An analogue clock using only CSS

Having read the blurb around Safari’s CSS transitions I opted to familiarize myself with a quick project — the aim of which was to create a functional, CSS only, analogue clock.


Experiment: CSS Analogue Clock
Experiment works in Safari 4 Beta and Google Chrome. A working clock that optionally resorts to JavaScript to grab the current time (can be achieved by other means).

: Exper­i­ment updated. Transforms are now widely sup­ported. Support includes Opera, Fire­fox and IE9. Transitions are coming in IE10.

How To

Before getting into the nitty gritty I created four images, a clock face and three transparent PNG hands (seconds, minutes and hours), ensuring that each of these were the same size so that when overlaid their centres would align. The HTML and CSS to get us going is as follows:

<div id="clock">
<div id="hour"><img src="images/hourHand.png" /></div>
<div id="minute"><img src="images/minuteHand.png" /></div>
<div id="second"><img src="images/secondHand.png" /></div>
#clock {
position: relative;
width: 378px;
height: 378px;
background-image: url('../images/clockFace.png');
left: 50%;
margin: 5em 0 0 -189px;

#clock div {
position: absolute;

The magic that rotates the clock’s hands comes via two WebKit specific CSS properties, -webkit-transition (documentation) and -webkit-transform (documentation). The transform property can alter the appearance of an element via a two dimensional transformation, for instance: scaling, rotating and skewing a DIV element. In this case it is used to rotate the clock hands to the correct angles; the CSS below puts the hour hand at 3 o’clock:

#clock img[src*='hour'] {
-webkit-transform: rotate(90deg);

The transition property creates an animation of a specified property between two values when triggered, for instance fading the opacity on a DIV element from 1 to 0 — triggered using the :hover pseudo class. Transition duration and the transition timing function (eg linear) should also be set, amongst other optional properties. In this example the transition is from one transformation angle to another with durations that match the appropriate clock hand, so the second hand takes 60 seconds to complete a 360 degree rotation. The transition is triggered using the :target pseudo element — if the URI contains the clock fragment then the time piece shall start ticking.

#clock img[src*='second'] {
/* -webkit-transition: property duration timing-function */
-webkit-transition: -webkit-transform 60s linear;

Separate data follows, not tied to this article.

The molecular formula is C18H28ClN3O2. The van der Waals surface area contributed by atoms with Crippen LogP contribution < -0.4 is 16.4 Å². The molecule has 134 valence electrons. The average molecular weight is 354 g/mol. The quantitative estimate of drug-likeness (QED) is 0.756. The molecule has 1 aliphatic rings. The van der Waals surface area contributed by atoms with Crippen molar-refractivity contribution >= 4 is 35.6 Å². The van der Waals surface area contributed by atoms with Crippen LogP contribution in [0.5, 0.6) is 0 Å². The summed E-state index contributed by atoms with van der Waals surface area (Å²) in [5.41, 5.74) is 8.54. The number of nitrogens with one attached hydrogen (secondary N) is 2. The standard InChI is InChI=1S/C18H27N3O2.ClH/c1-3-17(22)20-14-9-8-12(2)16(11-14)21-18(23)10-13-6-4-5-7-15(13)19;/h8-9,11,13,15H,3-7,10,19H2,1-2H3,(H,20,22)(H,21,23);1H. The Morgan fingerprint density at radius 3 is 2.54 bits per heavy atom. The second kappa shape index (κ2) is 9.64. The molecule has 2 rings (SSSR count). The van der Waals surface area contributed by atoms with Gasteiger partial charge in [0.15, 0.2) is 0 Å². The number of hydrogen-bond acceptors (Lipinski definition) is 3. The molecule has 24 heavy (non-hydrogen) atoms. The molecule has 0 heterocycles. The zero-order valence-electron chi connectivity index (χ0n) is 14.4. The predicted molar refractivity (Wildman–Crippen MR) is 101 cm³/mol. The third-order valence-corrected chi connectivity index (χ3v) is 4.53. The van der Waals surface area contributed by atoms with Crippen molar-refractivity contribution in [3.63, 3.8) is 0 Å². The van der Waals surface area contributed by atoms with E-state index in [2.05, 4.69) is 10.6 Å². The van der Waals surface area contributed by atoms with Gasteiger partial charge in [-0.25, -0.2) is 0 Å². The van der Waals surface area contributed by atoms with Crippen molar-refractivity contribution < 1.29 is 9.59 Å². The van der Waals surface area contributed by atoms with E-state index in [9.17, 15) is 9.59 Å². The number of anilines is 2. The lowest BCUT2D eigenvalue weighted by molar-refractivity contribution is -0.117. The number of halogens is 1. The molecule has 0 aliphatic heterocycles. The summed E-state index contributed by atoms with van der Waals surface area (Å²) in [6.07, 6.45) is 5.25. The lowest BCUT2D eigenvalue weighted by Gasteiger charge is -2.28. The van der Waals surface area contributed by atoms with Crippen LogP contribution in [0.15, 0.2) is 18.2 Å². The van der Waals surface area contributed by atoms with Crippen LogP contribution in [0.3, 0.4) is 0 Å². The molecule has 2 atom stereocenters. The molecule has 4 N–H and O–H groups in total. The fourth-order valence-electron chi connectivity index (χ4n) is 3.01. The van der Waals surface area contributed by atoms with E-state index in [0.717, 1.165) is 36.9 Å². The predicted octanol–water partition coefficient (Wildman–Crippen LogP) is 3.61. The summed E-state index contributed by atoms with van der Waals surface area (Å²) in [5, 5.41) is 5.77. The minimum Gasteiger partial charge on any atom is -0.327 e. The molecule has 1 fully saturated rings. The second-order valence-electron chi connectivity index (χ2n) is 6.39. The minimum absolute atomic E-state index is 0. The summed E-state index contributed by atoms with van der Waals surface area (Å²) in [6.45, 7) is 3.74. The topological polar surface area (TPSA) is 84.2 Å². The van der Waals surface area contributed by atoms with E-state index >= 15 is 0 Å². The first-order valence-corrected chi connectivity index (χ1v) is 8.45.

#clock:target img[src*='second'] {
-webkit-transform: rotate(360deg);

The above transition lasts only one rotation but by altering the duration length and degree of rotation in accordance the second hand can keep on going (eg 600 seconds and 3600 degrees rotation gives a battery life of 10 minutes), a fairly safe assumption that users will not stay on the page for too long.

#clock img[src*='second'] {
-webkit-transition: -webkit-transform 600000s linear;

#clock:target img[src*='second'] {
-webkit-transform: rotate(3600000deg);

#clock img[src*='minute'] {
-webkit-transition: -webkit-transform 360000s linear;

#clock:target img[src*='minute'] {
-webkit-transform: rotate(36000deg);

Grab the current time

Although the animation works beautifully, CSS alone is not capable of obtaining the current time. To start the clock at the correct time a dynamic transformation needs to be applied to the clock hand containers, this is easiest done with inline styles and can be set in any number of ways by the backend when the page loads, thereby eradicating any need for JavaScript.

Alternatively, if you’ve no objections to using JavaScript, I’ve created a small startClock() function to do the job (albeit using Prototype for my own convenience):

function startClock() {
var angle = 360/60;
var date = new Date();
var hour = date.getHours();
if(hour > 12) {
hour = hour - 12;
var minute = date.getMinutes();
var second = date.getSeconds();
var hourAngle = (360/12)*hour + (360/(12*60))*minute;
$('minute').setStyle('-webkit-transform: rotate('+angle*minute+'deg)');
$('second').setStyle('-webkit-transform: rotate('+angle*second+'deg)');
$('hour').setStyle('-webkit-transform: rotate('+hourAngle+'deg)');

A word of warning — applying the inline style directly to the image will override the transition effects defined in the CSS file.